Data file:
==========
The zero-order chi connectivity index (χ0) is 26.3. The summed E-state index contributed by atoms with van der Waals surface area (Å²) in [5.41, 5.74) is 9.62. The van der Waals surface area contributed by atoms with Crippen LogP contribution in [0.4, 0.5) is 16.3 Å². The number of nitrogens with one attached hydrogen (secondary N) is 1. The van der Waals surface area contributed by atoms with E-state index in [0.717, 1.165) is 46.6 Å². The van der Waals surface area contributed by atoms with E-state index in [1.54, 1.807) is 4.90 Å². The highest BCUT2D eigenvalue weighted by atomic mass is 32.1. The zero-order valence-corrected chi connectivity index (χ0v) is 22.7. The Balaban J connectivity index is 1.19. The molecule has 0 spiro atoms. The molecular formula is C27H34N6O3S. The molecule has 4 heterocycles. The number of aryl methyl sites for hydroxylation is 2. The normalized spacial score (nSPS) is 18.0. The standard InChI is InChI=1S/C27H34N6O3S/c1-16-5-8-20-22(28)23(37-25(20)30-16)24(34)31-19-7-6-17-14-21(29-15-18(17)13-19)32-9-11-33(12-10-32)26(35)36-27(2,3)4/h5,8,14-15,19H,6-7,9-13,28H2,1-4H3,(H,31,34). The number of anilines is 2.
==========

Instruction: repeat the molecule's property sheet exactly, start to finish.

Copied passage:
The zero-order chi connectivity index (χ0) is 26.3. The summed E-state index contributed by atoms with van der Waals surface area (Å²) in [5.41, 5.74) is 9.62. The van der Waals surface area contributed by atoms with Crippen LogP contribution in [0.4, 0.5) is 16.3 Å². The number of nitrogens with one attached hydrogen (secondary N) is 1. The van der Waals surface area contributed by atoms with E-state index in [0.717, 1.165) is 46.6 Å². The van der Waals surface area contributed by atoms with E-state index in [1.54, 1.807) is 4.90 Å². The highest BCUT2D eigenvalue weighted by atomic mass is 32.1. The zero-order valence-corrected chi connectivity index (χ0v) is 22.7. The Balaban J connectivity index is 1.19. The molecule has 0 spiro atoms. The molecular formula is C27H34N6O3S. The molecule has 4 heterocycles. The number of aryl methyl sites for hydroxylation is 2. The normalized spacial score (nSPS) is 18.0. The standard InChI is InChI=1S/C27H34N6O3S/c1-16-5-8-20-22(28)23(37-25(20)30-16)24(34)31-19-7-6-17-14-21(29-15-18(17)13-19)32-9-11-33(12-10-32)26(35)36-27(2,3)4/h5,8,14-15,19H,6-7,9-13,28H2,1-4H3,(H,31,34). The number of anilines is 2.